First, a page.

Passion Fruit In Time For Valentines

Valentine’s Day is right around the corner so why not surprise your special someone with a decadent passion fruit beverage!

It makes sense that this exotic, fragrant, flower would produce a pleasantly sweet but tangy fruit called passion fruit or granadilla. It looks like a flower that you would find in the movie Avatar. Even though there are around 500 species of passion fruit, there are really only two main types, purple and yellow. I grew the purple variety. If you have never tasted passion fruit then now is the time to get your taste buds ready.

I bought my passion fruit vine from Home Depot, planted it by a wooden fence in my garden and crossed my fingers it would survive.

They are vigorous climbers so plant this vine somewhere sturdy, where it’s tendrils can grab on to something. This plant would be great on a arched trellis or arbor.

I dug a hole 3 times the size of the container it came in and amended my soil with compost, worm castings and Dr Earths plant food .This plant is subtropical and prefers a frost free climate so it is a perfect choice for my home in southern California. My vine gets south facing light and has done quite well since it needs full sun to produce fruit and flowers. If you live in a very hot area it might need a little shade to protect it from the sun. You will get fruit off of your vine in 1 to 3 years from the time you plant it.

This wonderful deep green, waxy leaf vine is full of surprises. In the spring and summer it had the most exotic looking flowers and then in the fall it produced the most appealing, guava like tasting fruit.

When the fruit first appeared on my vine it was green and had a tough rind but it wasn’t time to pick them yet. Snails love this plant so I threw some organic snail bait from time to time but rind of the fruit  is so hard t hat the snails only did damage to the leaves.

Passion fruit

Excellent drainage is necessary and this vine is a heavy feeder. I planted mine on an incline so it never sits in water. Once you pick them you need to set them aside until they are  brittle and wrinkled with a deep purple skin. The Passion fruit vine can live for 5 to 7 years.

passion fruit wit oranges
Most of my fruit fell off the vine when they were ready and I collected them in a basket. They should be left at room temperature to ripen. Once ripened you can store them in the refrigerator up to 1 week.

The seeds are edible so you can eat the orange pulp straight from the shell. Passion fruit is more commonly sieved and its highly aromatic pulp and juice are used as a flavoring for beverages and sauces. The pulp has an intense aromatic flavor, while the texture is jelly-like and watery. I made some passion / orange fruit juice out of mine this time.

passion fruit

Once you open up the cavity you will find a mass of double-walled, membranous sacs filled with orange-colored, pulpy juice and as many as 250 small, hard, dark-brown or black, pitted seeds.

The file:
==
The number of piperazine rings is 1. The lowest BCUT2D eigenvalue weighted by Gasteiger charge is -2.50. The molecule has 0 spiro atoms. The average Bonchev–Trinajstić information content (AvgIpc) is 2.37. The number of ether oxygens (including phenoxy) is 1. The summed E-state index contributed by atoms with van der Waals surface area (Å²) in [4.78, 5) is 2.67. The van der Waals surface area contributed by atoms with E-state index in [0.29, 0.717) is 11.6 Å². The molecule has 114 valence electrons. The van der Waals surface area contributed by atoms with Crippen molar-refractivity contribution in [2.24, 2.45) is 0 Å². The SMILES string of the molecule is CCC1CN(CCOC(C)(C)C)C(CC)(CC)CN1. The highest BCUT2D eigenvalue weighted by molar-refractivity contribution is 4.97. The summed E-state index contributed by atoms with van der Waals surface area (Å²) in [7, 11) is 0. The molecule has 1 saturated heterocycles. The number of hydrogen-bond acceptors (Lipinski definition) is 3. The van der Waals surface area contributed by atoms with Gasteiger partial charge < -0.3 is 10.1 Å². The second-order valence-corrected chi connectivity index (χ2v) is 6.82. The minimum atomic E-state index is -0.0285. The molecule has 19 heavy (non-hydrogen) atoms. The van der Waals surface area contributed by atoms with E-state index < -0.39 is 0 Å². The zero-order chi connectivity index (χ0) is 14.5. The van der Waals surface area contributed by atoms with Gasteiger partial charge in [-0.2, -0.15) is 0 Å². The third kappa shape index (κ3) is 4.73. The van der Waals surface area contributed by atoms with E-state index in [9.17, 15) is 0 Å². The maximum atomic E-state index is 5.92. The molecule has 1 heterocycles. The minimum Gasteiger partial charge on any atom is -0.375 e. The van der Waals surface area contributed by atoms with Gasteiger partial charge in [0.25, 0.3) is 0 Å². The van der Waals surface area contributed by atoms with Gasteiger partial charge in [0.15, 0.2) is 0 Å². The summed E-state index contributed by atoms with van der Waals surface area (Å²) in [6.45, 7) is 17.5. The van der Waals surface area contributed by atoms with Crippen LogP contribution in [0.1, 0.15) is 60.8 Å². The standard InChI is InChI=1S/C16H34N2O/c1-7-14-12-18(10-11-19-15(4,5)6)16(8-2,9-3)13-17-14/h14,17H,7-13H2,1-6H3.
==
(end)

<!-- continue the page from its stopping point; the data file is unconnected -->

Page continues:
The pulp is great over ice cream or other soft fruits as well. You can make a delicious jam or jelly and the seeds add a unique crunchy texture.

eating passion fruit
My son Cole just loves passion fruit. He snuck into the kitchen and downed a few of them seeds and all when I was making my concoction. This fruit might look a little scary for some children, but not for my 10 year old.

passion fruit
To make the passion/orange juice I began by cutting the fruit in half and scooping out the fleshy pulp with a spoon and putting it in a bowl.
I transferred the pulp and seeds to a glass pitcher. Then I juiced my oranges and added the juice to the pitcher.

passion fruit and oranges
I then added an equal amount of water to the juice and a touch agave nectar or sugar to sweeten.

passion fruit and agave
I stirred briskly with a whisk to separate the pulp from the passion fruit seed. The liquid from the orange juice and the water will help with this process.

To remove the seeds, I poured the juice into a colander and used a spoon in a stirring motion to separate the rest of the pulp from the seeds.

passion fruit and strainer
Then I poured the juice back into the pitcher and the juice was ready to serve. It takes a little effort but trust me it is worth it.

passion fruit juice
Lastly I added a little mint from my garden and ice and served it to my eagerly awaiting little boy, Cole.

  • Nicole Steele

    LOVE THIS! I am going to make Passion Fruit martini’s now, inspired by your post :)

    • Kelly Emberg

      Come and get the passion fruit. They are waiting on my island of the kitchen for you.

  • Lguilin

    I was just telling someone how wonderful passion vine attracts so many butterflies! This is a great recipe and I can’t wait to try it thanks!!

  • Cheryl

    I’m inspired to try planting passion fruit again this year. The snails killed mine in only a week this year, but I love passion fruit so will try again! I’ll need to be on the alert this time around. Really like this blog, Kelly!

    • KEsupport

      Sorry it took me so long to respond. I was concentrating on my facebook – the model gardener Facebook but I will be responding to my website more often. I will also have new How to videos that I will be posting really soon and it will be all about gardening so check them out. Good luck with your passion fruit and pick those snails off when you can.

  • Laura Morgan

    My mom combines the passion fruit juice with condensed milk and it makes a wonderful drink that everyone loves.